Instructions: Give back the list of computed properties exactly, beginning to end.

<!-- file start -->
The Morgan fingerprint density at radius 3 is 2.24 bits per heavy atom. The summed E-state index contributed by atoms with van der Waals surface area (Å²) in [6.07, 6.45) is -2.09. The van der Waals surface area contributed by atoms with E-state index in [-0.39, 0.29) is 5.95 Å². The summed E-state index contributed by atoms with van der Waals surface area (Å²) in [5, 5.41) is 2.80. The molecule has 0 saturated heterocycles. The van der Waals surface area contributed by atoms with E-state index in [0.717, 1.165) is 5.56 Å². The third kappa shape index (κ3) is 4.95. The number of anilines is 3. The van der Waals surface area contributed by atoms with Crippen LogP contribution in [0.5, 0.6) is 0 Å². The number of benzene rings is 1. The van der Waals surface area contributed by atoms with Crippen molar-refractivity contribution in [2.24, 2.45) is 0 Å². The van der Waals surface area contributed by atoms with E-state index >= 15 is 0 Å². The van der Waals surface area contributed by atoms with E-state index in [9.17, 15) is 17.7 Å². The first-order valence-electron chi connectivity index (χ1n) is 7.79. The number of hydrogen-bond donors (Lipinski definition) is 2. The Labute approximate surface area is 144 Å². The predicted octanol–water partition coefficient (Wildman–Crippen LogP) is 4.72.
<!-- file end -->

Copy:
The Morgan fingerprint density at radius 3 is 2.24 bits per heavy atom. The summed E-state index contributed by atoms with van der Waals surface area (Å²) in [6.07, 6.45) is -2.09. The van der Waals surface area contributed by atoms with E-state index in [-0.39, 0.29) is 5.95 Å². The summed E-state index contributed by atoms with van der Waals surface area (Å²) in [5, 5.41) is 2.80. The molecule has 0 saturated heterocycles. The van der Waals surface area contributed by atoms with E-state index in [0.717, 1.165) is 5.56 Å². The third kappa shape index (κ3) is 4.95. The number of anilines is 3. The van der Waals surface area contributed by atoms with Crippen LogP contribution in [0.5, 0.6) is 0 Å². The number of benzene rings is 1. The van der Waals surface area contributed by atoms with Crippen molar-refractivity contribution in [2.24, 2.45) is 0 Å². The van der Waals surface area contributed by atoms with E-state index >= 15 is 0 Å². The van der Waals surface area contributed by atoms with E-state index in [9.17, 15) is 17.7 Å². The first-order valence-electron chi connectivity index (χ1n) is 7.79. The number of hydrogen-bond donors (Lipinski definition) is 2. The Labute approximate surface area is 144 Å². The predicted octanol–water partition coefficient (Wildman–Crippen LogP) is 4.72.